Keeping Protocol Deviations in Check: Part 1

protocol deviations

Keys to FDA Compliance

Recent FDA Warning Letters have shown serious concern about protocol adherence and the number of deviations documented. I am hearing the same things from colleagues monitoring sites. My fried Chris wrote me last night, “It is unbelievable how much this is still occurring even as we speak.” A clinical research associate confided in me Monday that “They had never heard of GCP!” Clinical sites have been experiencing their own issues regarding protocols which I will discuss in future posts. The only person who seems non-plussed by this is my colleague Judith Lynn. She has been writing protocols and monitoring sites for many years and offers us some sound advice. Needless to say, she begins with some very basic sponsor responsibilities.

Guest Commentary by Judith Lynn-

Manage your study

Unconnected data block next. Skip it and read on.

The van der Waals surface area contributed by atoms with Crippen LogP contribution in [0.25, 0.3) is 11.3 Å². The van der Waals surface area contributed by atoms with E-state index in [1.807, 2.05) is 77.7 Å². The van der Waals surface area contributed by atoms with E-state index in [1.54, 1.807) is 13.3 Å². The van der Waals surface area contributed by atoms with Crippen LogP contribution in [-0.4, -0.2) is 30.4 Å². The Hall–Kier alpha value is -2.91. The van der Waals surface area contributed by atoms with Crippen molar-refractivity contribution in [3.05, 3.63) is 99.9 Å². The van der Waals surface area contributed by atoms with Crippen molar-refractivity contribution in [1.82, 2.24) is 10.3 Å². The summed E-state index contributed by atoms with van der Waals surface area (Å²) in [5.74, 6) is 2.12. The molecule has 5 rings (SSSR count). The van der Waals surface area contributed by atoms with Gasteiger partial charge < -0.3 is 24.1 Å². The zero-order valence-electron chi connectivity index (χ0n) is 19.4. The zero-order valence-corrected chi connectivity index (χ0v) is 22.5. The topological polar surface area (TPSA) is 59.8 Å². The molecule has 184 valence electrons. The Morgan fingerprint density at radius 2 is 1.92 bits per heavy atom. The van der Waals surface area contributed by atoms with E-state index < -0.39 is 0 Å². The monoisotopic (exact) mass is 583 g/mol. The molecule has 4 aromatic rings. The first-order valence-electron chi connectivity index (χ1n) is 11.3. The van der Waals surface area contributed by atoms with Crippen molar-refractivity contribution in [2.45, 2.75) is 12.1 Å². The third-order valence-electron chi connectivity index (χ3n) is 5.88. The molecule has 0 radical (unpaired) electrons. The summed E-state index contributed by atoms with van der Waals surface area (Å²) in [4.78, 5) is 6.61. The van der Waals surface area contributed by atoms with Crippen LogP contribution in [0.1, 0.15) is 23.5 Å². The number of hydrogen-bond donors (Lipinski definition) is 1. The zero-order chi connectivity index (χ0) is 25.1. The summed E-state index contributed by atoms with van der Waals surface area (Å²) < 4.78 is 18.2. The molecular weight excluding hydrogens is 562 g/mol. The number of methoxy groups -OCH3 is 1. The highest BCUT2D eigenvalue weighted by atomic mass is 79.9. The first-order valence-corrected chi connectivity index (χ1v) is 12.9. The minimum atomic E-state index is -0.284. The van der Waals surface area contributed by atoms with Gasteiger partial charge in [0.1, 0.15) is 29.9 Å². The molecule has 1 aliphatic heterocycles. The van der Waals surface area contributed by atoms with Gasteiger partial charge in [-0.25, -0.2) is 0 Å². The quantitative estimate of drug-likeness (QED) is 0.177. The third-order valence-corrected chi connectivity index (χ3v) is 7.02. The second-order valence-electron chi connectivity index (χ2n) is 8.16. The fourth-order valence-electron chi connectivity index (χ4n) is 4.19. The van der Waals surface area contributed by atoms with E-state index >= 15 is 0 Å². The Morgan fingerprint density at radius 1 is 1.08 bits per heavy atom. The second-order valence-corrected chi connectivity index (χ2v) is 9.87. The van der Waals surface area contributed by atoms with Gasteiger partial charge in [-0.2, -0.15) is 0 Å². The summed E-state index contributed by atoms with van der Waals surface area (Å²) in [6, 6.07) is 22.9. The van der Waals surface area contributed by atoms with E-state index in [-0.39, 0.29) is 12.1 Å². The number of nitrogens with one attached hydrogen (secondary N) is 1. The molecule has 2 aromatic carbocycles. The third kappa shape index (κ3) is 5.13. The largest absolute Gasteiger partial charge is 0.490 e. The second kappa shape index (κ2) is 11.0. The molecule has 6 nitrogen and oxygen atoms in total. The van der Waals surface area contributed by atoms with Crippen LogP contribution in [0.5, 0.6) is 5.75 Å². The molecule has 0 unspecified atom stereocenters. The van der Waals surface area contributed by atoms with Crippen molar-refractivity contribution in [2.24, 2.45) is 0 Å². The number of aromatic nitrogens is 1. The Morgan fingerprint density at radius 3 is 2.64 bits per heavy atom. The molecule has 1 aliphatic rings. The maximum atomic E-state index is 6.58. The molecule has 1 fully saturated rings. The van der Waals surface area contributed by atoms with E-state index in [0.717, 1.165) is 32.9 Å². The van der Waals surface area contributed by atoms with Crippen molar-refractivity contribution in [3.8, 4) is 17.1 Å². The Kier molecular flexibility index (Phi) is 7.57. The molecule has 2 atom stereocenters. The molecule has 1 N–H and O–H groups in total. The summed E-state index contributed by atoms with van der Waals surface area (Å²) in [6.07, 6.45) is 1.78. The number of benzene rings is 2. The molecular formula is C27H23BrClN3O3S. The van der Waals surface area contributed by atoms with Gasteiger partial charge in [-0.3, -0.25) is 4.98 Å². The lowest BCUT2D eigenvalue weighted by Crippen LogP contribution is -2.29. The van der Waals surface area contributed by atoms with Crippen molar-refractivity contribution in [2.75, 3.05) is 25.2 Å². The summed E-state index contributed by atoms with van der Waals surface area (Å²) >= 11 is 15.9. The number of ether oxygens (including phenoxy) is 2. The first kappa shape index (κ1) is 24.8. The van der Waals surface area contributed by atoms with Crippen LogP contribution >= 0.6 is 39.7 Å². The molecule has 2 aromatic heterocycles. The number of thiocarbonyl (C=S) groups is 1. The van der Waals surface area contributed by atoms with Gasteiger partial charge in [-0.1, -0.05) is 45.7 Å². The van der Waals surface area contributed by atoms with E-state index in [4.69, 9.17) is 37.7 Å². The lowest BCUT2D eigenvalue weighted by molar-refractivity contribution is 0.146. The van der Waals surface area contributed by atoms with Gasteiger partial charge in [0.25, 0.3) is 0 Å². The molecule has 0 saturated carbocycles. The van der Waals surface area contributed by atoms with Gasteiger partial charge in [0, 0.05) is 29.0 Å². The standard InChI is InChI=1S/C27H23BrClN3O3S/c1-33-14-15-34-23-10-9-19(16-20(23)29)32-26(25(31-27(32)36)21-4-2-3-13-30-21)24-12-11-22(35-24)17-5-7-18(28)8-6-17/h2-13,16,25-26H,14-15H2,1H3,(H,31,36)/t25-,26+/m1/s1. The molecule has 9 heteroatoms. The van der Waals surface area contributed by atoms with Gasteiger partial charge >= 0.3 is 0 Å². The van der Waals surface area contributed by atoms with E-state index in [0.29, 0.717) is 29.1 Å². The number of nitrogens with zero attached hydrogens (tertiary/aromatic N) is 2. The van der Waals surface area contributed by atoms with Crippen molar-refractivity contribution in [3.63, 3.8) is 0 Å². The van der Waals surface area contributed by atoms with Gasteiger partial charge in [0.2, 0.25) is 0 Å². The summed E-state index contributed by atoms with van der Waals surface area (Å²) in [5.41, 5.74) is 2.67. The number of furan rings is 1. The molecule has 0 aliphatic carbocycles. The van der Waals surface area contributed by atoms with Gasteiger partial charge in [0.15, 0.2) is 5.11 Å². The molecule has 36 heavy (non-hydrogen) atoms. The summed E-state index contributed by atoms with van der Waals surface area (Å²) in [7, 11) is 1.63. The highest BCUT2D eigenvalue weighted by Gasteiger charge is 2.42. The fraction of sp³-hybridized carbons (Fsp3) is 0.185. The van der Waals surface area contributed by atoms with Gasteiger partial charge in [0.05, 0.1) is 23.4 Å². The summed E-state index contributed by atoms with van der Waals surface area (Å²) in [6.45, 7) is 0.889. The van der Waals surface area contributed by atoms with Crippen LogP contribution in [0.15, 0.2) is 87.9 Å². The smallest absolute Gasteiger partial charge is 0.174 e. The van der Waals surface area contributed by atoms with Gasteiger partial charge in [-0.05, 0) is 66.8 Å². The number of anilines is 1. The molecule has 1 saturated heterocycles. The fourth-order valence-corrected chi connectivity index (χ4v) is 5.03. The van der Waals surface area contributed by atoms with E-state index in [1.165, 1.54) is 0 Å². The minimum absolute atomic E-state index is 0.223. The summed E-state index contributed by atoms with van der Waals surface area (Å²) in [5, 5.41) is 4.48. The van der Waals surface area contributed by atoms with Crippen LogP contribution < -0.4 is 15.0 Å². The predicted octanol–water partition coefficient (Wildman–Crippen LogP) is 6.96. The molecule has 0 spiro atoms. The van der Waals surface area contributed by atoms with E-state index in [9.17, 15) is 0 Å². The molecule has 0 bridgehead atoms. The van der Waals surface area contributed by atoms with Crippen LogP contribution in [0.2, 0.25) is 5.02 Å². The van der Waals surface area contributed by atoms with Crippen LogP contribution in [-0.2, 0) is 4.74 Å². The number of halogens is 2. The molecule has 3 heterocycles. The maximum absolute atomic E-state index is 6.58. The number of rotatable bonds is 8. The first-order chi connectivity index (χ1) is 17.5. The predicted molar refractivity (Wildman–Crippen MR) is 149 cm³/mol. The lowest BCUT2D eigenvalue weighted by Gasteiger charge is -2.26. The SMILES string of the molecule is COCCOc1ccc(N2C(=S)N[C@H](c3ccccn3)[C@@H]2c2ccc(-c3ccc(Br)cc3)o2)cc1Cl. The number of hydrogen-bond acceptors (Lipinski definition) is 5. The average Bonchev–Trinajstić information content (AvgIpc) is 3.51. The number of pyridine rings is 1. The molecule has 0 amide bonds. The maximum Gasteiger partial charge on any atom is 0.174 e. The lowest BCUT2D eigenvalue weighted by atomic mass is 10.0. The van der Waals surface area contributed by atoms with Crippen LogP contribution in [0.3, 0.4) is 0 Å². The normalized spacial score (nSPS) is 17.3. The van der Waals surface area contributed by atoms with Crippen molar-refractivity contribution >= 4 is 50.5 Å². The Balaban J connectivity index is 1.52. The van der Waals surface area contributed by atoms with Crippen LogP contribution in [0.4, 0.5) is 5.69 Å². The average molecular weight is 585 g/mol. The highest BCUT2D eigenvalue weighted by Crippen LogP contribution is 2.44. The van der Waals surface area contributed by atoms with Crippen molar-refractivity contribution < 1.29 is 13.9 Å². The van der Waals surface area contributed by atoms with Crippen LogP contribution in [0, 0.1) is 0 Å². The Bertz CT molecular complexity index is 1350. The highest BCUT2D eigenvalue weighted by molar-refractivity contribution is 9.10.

Recent warning letters from FDA remind us of a fundamental truth about running trials: Sponsors need to manage their studies.

We might do well to consider FDA guidance as a helpful guide, not another obstacle or checkbox. A monitoring plan is a useful exercise for the study manager, to help define critical timepoints, help predict manpower requirements, and data flow. Good monitoring helps ensure reliable data. This in turn helps sponsors make better decisions, either for the next study or for a marketing application. Hiding or ignoring safety or study conduct trends only builds in problems later.

Monitor the study

• Have a communication plan, if your monitor finds something of concern, make sure there is a mechanism to escalate concerns
• Expect monitors to look not only at each subject individually, but also pay attention. Electronic data collection, and review of lab reports over time help with this

Review monitoring visit reports.

protocol deviations FDA

Regular Review of Monitor Reports